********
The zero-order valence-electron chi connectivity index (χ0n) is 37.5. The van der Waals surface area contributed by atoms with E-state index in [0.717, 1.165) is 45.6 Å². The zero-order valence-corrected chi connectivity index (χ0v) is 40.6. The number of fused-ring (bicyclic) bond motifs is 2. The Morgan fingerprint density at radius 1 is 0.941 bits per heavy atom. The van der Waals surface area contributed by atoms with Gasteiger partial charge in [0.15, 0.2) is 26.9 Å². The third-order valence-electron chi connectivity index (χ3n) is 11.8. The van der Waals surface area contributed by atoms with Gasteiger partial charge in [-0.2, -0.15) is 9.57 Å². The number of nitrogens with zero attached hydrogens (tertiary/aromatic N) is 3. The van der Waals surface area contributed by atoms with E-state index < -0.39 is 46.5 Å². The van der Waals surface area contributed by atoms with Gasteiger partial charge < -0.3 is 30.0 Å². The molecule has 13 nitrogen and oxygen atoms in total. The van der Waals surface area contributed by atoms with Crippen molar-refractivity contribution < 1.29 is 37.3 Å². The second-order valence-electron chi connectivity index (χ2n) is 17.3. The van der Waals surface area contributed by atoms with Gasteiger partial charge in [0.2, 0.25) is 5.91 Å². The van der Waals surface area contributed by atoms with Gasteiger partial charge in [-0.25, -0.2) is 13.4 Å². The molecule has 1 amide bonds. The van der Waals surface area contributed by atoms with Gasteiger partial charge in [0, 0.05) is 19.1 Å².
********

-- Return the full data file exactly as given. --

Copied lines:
The zero-order valence-electron chi connectivity index (χ0n) is 37.5. The van der Waals surface area contributed by atoms with E-state index in [0.717, 1.165) is 45.6 Å². The zero-order valence-corrected chi connectivity index (χ0v) is 40.6. The number of fused-ring (bicyclic) bond motifs is 2. The Morgan fingerprint density at radius 1 is 0.941 bits per heavy atom. The van der Waals surface area contributed by atoms with Gasteiger partial charge in [0.15, 0.2) is 26.9 Å². The third-order valence-electron chi connectivity index (χ3n) is 11.8. The van der Waals surface area contributed by atoms with Gasteiger partial charge in [-0.2, -0.15) is 9.57 Å². The number of nitrogens with zero attached hydrogens (tertiary/aromatic N) is 3. The van der Waals surface area contributed by atoms with E-state index < -0.39 is 46.5 Å². The van der Waals surface area contributed by atoms with Gasteiger partial charge < -0.3 is 30.0 Å². The molecule has 13 nitrogen and oxygen atoms in total. The van der Waals surface area contributed by atoms with Crippen molar-refractivity contribution < 1.29 is 37.3 Å². The second-order valence-electron chi connectivity index (χ2n) is 17.3. The van der Waals surface area contributed by atoms with Gasteiger partial charge in [0.2, 0.25) is 5.91 Å². The van der Waals surface area contributed by atoms with Gasteiger partial charge in [-0.25, -0.2) is 13.4 Å². The molecule has 1 amide bonds. The van der Waals surface area contributed by atoms with Gasteiger partial charge in [0, 0.05) is 19.1 Å².